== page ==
TL;DR - By making a few geometric assumptions, the Haversine formula provies an exceptionally simple way of calculating distance between two latitude/longitude pairs. This tutorial will show you how to implement your own version in Python.

A lot of my posts recently have focused on the analysis of spacial data coming from either the GPS on my phone (collected through Strava) or geo-tagged tweets. Because of this I ended up writing my own Python module for calculating the distance between two latitude/longitude pairs. This is accomplished using the Haversine formula. While more accurate methods exist for calculating the distance between two points on earths surface, the Haversine formula and Python implementation couldn’t be any simpler. Below is a breakdown of the Haversine formula.

Haversine:

$$ a=\sin^2\left(\frac{\Delta\phi}{2}\right) +\cos(\phi_1)\cdot\cos(\phi_2)\cdot\sin^2\left(\frac{\Delta\lambda}{2}\right)$$

With:

$$ c=2\cdot arctan2\left(\sqrt{a},\sqrt{1-a}\right) $$

and:

$$ d=R\cdot c $$

Where:

\( \phi \) = latitude
\( \lambda \) = longitude
\( R \) = 6371 (Earth’s mean radius in km)

Much of Haverines’ simplicity comes from the underlying assumption that Earth is a perfect sphere (which it isn’t…). Because of this, it can lead to errors of up to 0.5%. More accurate methods exist but at the expense of computational complexity. Below is the Python implementation:

#------------------------------------------------------------------------------+
#
#   Nathan A. Rooy
#   Haversine Formula
#   June, 2016
#
#------------------------------------------------------------------------------+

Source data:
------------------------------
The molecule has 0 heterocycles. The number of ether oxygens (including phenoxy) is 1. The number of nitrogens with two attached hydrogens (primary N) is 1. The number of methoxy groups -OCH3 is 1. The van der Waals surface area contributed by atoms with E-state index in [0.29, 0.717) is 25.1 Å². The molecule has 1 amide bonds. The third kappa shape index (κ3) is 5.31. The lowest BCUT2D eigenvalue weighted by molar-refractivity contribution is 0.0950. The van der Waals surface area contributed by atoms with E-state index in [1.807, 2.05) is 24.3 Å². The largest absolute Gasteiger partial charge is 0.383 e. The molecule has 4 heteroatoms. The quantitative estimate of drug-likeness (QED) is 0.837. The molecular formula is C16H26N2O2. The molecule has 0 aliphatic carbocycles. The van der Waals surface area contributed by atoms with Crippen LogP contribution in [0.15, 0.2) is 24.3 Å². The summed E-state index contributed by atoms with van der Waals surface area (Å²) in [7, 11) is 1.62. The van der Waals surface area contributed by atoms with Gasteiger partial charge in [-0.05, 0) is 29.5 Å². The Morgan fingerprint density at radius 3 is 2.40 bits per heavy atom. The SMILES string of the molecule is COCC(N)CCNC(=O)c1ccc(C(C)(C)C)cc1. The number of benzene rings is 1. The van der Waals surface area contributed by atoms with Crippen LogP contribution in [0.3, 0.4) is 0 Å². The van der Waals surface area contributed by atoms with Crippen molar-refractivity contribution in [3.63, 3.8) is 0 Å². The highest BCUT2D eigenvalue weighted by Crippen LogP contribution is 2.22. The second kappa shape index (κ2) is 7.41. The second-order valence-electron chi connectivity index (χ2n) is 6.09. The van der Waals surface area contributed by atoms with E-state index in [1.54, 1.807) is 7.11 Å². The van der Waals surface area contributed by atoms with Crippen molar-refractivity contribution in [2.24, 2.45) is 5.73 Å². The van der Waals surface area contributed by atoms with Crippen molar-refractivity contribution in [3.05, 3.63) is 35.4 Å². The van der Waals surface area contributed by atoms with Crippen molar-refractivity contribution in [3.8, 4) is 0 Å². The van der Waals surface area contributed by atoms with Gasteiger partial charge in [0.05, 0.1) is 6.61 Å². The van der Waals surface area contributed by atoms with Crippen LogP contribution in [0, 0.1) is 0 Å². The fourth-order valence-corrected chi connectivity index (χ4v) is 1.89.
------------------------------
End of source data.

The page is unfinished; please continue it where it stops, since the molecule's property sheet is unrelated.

import math

class Haversine:
    '''
    use the haversine class to calculate the distance between
    two lon/lat coordnate pairs.
    output distance available in kilometers, meters, miles, and feet.
    example usage: Haversine([lon1,lat1],[lon2,lat2]).feet
    
    '''
    def __init__(self,coord1,coord2):
        lon1,lat1=coord1
        lon2,lat2=coord2
        
        R=6371000                               # radius of Earth in meters
        phi_1=math.radians(lat1)
        phi_2=math.radians(lat2)

        delta_phi=math.radians(lat2-lat1)
        delta_lambda=math.radians(lon2-lon1)

        a=math.sin(delta_phi/2.0)**2+\
           math.cos(phi_1)*math.cos(phi_2)*\
           math.sin(delta_lambda/2.0)**2
        c=2*math.atan2(math.sqrt(a),math.sqrt(1-a))
        
        self.meters=R*c                         # output distance in meters
        self.km=self.meters/1000.0              # output distance in kilometers
        self.miles=self.meters*0.000621371      # output distance in miles
        self.feet=self.miles*5280               # output distance in feet

if __name__ == "__Haversine__":
    main()

Example usage:

>>> import haversine
>>> Haversine([-84.412977,39.152501],[-84.412946,39.152505]).feet 
8.890493621837097

>>> Haversine((-84.412977,39.152501),(-84.412946,39.152505)).feet 
8.890493621837097

>>> Haversine((-84.412977,39.152501),(-84.412946,39.152505)).km 
0.0027098232942902385

>>> Haversine((-84.412977,39.152501),(-84.412946,39.152505)).miles 
0.00168380561019642

Note haversine script accepts the coordinates in both tuple “()” and list “[]” form. Additionally, the script can be downloaded from my GitHub located (here).